Numsa: Wage subsidy will only line the pockets of rich employers

Numsa president Cedric Gina at their regional elective conference in Pretoria, South Africa on March 11, 2012. (Photo by Gallo Images / The Times / Lauren Mulligan)

Numsa president Cedric Gina at their regional elective conference in Pretoria, South Africa on March 11, 2012. (Photo by Gallo Images / The Times / Lauren Mulligan)

The problem of unemployed young people is too big to be solved through a R5-billion wage subsidy, the National Union of Metalworkers of South Africa (Numsa) said on Saturday.

“This huge problem requires a bigger response,” he said.

Government solutions must involve a massive skills revolution for young people. This included the reopening of nursing colleges, the filling of all further education and training facilities and the adoption of a manufacturing-based industrial strategy, Numsa president Cedric Gina said in a speech.

He was speaking at the 25th anniversary of Numsa in Athlone, in the Western Cape.

The Congress of South African Trade Unions (Cosatu) was opposed to the current proposed youth wage subsidy. This was because “unpatriotic” South African employers would use the subsidy to “line their pockets”, he said.

There was also a fear employers would replace older employees with younger ones to avoid higher salaries.

Democratic centralism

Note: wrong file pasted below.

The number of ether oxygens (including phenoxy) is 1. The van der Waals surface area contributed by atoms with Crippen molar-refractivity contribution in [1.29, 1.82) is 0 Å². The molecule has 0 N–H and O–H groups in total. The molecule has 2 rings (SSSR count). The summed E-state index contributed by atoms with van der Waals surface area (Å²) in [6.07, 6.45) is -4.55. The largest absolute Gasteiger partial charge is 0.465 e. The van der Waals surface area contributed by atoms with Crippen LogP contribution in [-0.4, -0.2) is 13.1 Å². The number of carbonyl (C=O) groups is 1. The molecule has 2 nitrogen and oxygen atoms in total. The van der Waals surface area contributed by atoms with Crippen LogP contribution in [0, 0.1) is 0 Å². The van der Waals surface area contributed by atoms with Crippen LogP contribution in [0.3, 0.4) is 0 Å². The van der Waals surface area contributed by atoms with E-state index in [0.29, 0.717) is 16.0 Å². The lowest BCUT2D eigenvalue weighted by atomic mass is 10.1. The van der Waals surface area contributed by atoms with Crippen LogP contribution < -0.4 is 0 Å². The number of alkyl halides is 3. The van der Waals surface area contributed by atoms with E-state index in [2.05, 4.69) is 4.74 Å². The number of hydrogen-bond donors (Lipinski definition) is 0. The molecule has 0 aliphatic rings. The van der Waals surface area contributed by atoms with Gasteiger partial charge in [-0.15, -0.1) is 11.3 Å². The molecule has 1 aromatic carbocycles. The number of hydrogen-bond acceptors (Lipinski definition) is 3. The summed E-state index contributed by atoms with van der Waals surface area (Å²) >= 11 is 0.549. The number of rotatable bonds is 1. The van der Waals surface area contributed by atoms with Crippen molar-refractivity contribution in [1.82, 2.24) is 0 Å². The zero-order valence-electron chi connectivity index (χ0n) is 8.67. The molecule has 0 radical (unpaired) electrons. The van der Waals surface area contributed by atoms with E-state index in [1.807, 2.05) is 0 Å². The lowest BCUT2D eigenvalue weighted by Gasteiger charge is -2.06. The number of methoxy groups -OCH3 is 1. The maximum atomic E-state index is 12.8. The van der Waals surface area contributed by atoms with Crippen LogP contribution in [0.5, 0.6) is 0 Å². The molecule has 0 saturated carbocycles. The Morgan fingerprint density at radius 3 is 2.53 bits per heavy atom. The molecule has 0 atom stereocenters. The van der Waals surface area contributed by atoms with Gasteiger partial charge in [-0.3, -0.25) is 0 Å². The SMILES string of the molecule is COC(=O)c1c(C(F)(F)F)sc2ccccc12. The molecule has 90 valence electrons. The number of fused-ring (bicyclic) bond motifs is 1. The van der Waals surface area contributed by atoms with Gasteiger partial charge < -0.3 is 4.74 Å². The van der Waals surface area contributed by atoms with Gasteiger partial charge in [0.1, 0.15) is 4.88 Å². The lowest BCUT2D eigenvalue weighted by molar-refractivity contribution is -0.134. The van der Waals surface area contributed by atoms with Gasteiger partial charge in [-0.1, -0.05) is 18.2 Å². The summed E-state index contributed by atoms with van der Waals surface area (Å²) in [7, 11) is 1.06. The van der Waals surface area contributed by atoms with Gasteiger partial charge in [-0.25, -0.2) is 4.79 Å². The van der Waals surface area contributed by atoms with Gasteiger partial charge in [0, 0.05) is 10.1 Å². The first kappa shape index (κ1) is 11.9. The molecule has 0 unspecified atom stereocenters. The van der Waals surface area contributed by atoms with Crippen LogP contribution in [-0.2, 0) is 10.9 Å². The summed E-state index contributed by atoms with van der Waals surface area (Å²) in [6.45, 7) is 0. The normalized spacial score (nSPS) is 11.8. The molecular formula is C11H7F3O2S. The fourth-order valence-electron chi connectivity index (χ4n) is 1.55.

“Today, we talk of lack of critical skills as a country because South African unpatriotic employers have not trained young people in numbers in order to ensure that when big projects like Kusile and Medupi take place, we do not import skills from other countries,” said Gina

He called on Numsa members to approach the upcoming Cosatu congress with the purpose of ensuring that the federation emerged united.

“We must be self-critical as we approach this congress and pose a frank question about whether (or not) we have implemented the 2015 plan that we adopted in 2003.”

Numsa was a forum that debated issues across its structures, he said.

“You are a union that still believes and subscribes to democratic centralism,” he told the audience.

“The country is grappling with the role of the Reserve Bank today because of your campaigns.
You are striking union. The country is grappling with the issue of labour brokers today because of your campaigns where you achieved superior agreements about phasing out labour in your sectors,” said Gina.—Sapa.

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